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Hugging Your Baby Is One Of The Best Things You Can Do For Her Brain

From the moment you have a baby, your life becomes all about doing everything you can for the benefit of your little one's health and well-being. Some of those things you do because you learned they're important, like driving her home from the hospital in a car seat. Others are things you do because they come naturally to you, like feeding her when she's hungry. Snuggling and cuddling fall into the latter category: Not only is it your instinct, but affection is actually a baby brain-booster, too. So what happens to your baby's brain when you hug her?

You've probably heard all about the many magical perks that come with skin-to-skin contact between parents and newborns: Studies have shown that this method of holding (also known as kangeroo care) "improves oxygen saturation rates, better regulates an infant's body temperature, and conserves a baby's calories," according to the Cleveland Clinic, resulting in less crying and quicker weight gain, as well as heart rate stabilization. There are benefits for moms, too: A review published by the Cochrane Library revealed that moms who had skin-to-skin contact with their babies soon after birth breastfed their babies for a longer period of time and had a higher rate of successful first breastfeeding sessions. And naturally, kangaroo care is helpful when it comes to bonding; as a 2014 article published in The Journal of Perinatal Education explained, skin-to-skin immediately after birth results in the release of the feel-good hormone oxytocin.

Skin-to-skin contact is so essential in so many ways, it's really no surprise that your baby's brain benefits from the practice, big-time. But it is pretty incredible that simply holding your baby close can do her so much good!


Negative Experiences Are Counteracted

Early medical procedures (like being stuck with a needle) can affect the way a premature baby's brain perceives touch. But researchers from Nationwide Children's Hospital in Columbus, Ohio, discovered that early hugs can help to offset negative experiences so that babies learn to experience affection as pleasant rather than overwhelming, reported Motherly.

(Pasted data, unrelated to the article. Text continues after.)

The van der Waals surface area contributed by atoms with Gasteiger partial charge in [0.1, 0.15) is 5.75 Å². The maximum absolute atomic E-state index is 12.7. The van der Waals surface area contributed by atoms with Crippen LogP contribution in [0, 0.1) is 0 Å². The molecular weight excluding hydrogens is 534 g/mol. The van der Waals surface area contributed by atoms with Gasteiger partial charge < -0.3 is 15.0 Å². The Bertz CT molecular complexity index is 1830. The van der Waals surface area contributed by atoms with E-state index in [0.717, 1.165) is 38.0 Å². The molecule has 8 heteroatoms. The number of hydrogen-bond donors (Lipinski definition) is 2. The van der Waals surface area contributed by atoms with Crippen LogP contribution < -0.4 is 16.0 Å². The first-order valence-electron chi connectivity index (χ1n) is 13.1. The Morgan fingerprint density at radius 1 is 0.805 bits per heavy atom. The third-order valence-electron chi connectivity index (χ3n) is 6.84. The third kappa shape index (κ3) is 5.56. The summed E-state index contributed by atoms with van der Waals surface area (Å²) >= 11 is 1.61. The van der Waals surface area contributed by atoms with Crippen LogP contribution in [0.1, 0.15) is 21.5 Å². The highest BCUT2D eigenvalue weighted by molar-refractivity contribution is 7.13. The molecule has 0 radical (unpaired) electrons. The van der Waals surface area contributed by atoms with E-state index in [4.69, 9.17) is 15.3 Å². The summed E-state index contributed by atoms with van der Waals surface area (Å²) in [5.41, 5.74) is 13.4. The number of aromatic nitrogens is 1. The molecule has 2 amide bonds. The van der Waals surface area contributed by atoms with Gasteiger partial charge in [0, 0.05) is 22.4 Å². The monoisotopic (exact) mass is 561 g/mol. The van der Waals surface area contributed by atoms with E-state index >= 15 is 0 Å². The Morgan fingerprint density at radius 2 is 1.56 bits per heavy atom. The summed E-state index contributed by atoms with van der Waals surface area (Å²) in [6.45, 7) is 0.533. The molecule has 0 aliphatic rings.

Brain Growth Gets A Boost

You might remember hearing the tragic tales of Romanian orphans whose early experiences with neglect actually shrunk the gray matter of their brains. Similar results have been observed in children of neglectful parents in general, and it all comes down to the fact that tactile stimulation promotes brain development during a "sensitive period," as University of Maryland child development researcher Nathan Fox explained to LiveScience.

"The idea is that those kids who develop a secure attachment actually show enhanced brain activity at age 8," said Fox.


Emotional Self-Regulation Is Promoted

Touch therapy and skin-to-skin contact have also been shown to improve babies' ability to regulate their own emotions, which helps to build resilience during times of stress, according to research conducted at the Bar-Ilan University's Department of Psychology and published in the journal Peptides.


Cognitive Development Is Enhanced

Hugs don't just help your baby in the short-term. A 2014 study published in the journal Biological Psychiatry found that maternal skin-to-skin contact "enhanced prematurely born infants' physiological organization and cognitive control" for the first 10 years of life, Psychology Today reported.